then its background should be transparent so that the background of its ancestor elements will be visible. Imagine for a moment that the default value were something else, such as silver. Then you would always see something along the lines of Figure 6-16. This could be quite a problem, if that's how browsers behaved! Fortunately, they don't.
Most of the time, you'll have no reason to use the keyword transparent. On occasion, though, it can be useful. Although it's the default value, users might set theirTuesday 03rd of May 2016 01:10:30 AM
by Eric A. Meyer
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The 2nd category of Java applications called Java Application Servers (or app servers) and they make good use of XML. Unlike client side graphical Java apps (from the previous section) which are very standalone in their operations, app servers tie many different networked software components together in order to provide information from multiple sources to a set of client side Java apps or web browsers (maybe even running on different devices). This is shown in Figure 2. An app server is actually a conglomeration of several distributed and client/server software systems. So when you write an app server, you are actually writing many different software systems which are all networked to work together, to process information that comes from various sources, and distribute this information to a set of client apps (that you also have to write) running on different devices and platforms.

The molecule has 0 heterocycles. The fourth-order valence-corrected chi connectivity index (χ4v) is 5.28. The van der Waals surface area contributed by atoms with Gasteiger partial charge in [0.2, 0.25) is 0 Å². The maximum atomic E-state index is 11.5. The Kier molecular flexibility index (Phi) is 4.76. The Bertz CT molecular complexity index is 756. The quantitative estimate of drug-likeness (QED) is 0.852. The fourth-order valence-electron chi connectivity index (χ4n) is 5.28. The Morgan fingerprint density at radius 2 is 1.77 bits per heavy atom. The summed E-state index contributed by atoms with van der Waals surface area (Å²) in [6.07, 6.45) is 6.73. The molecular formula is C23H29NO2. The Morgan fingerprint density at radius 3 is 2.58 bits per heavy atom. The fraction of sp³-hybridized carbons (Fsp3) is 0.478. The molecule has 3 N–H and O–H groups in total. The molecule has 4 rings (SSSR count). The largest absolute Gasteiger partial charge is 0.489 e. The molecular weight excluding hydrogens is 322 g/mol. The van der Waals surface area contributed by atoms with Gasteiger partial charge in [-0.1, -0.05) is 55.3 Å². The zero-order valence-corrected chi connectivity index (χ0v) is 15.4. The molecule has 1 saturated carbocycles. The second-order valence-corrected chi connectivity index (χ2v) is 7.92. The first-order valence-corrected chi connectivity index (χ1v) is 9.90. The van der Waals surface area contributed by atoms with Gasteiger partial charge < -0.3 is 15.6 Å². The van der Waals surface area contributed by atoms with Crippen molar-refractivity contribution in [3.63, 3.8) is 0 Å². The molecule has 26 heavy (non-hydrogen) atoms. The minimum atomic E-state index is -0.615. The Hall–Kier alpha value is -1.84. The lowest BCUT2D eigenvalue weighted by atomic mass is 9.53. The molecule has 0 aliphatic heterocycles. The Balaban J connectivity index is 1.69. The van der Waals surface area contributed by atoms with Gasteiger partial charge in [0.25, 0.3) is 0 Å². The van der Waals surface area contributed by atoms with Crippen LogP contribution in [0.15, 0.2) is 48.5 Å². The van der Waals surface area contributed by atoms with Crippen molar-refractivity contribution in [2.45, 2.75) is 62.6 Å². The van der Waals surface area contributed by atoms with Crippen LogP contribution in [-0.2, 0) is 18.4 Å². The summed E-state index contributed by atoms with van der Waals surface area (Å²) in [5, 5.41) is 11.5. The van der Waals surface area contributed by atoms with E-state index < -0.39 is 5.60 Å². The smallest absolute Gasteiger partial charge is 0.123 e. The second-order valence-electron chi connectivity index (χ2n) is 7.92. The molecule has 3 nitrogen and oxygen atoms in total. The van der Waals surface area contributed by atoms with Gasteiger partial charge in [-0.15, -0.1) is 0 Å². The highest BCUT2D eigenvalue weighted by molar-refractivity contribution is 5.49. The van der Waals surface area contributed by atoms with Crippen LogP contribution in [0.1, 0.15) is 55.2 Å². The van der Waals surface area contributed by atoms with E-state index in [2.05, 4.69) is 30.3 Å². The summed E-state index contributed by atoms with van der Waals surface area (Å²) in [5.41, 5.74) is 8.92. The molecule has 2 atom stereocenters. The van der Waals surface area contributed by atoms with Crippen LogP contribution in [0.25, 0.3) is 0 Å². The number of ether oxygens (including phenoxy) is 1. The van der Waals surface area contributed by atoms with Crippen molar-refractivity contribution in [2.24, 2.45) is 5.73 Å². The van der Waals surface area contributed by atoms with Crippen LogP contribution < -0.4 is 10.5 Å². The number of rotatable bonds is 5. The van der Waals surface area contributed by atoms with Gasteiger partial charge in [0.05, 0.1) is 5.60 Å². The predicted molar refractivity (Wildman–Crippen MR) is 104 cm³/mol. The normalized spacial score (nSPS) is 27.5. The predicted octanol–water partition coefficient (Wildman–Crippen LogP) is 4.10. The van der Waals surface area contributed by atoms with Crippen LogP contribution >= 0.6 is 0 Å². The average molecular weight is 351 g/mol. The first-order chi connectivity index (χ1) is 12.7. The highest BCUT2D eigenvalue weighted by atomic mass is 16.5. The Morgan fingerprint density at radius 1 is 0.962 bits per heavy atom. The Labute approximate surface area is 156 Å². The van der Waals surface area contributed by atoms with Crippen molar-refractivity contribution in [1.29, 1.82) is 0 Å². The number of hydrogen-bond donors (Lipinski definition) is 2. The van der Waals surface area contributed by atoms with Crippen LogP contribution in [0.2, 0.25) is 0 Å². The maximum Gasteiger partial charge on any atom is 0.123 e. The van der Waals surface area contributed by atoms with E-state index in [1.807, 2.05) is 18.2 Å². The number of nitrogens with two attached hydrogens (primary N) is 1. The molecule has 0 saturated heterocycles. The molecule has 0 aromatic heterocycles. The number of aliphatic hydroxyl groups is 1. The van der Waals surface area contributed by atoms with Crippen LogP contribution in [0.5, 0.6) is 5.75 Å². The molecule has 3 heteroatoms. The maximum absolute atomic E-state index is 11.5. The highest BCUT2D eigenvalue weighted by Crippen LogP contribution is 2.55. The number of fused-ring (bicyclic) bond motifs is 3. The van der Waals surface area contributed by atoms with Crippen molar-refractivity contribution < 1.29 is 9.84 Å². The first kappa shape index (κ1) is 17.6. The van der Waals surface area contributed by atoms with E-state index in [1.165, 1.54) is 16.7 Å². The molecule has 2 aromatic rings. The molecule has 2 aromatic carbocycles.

How can XML help app servers do their work? As you can see in Figure 2, in order for the app server to harvest information from such a rich variety of sources, there must be some common ground between all of these sources (each of which might be running on a different hardware and software system). This common ground is the information which flows throughout the entire system, regardless of what source the information comes from. CORBA is an example of tying disparate systems together based on the interfaces that certain remote objects implement. XML does the same thing for data. It allows these disparate systems to share information in a medium that consists only of pure information (and the structural relationships that exist inside of that information). By taking the lowest common denominator approach by using plain text to encode data, XML allows these systems to talk with each other without requiring any special binary information format converters or other service layers to translate between binary formats (for encoding data). Also, since HTTP already supports transmission of plain text, it is completely natural to move XML around using the Hyper Text Transfer Protocol through firewalls and disparate networks. This is shown in Figure 3. XML can be transmitted between systems using one of the most prevalent protocols in use today, Hypertext Transfer Protocol or HTTP 1.1 (which is the protocol of the web).
The result is the same, since all we've done is to explicitly declare what was already the case. In other words, there is no way to "turn off " underlining (or overlining or a line-through) within an element. If a decoration has been set for an element, then all of its children will have the decoration applied visually, if not in fact.
Combined with vertical-align, even stranger things will happen. Figure 4-60 shows but one of these oddities. Since the SUP element has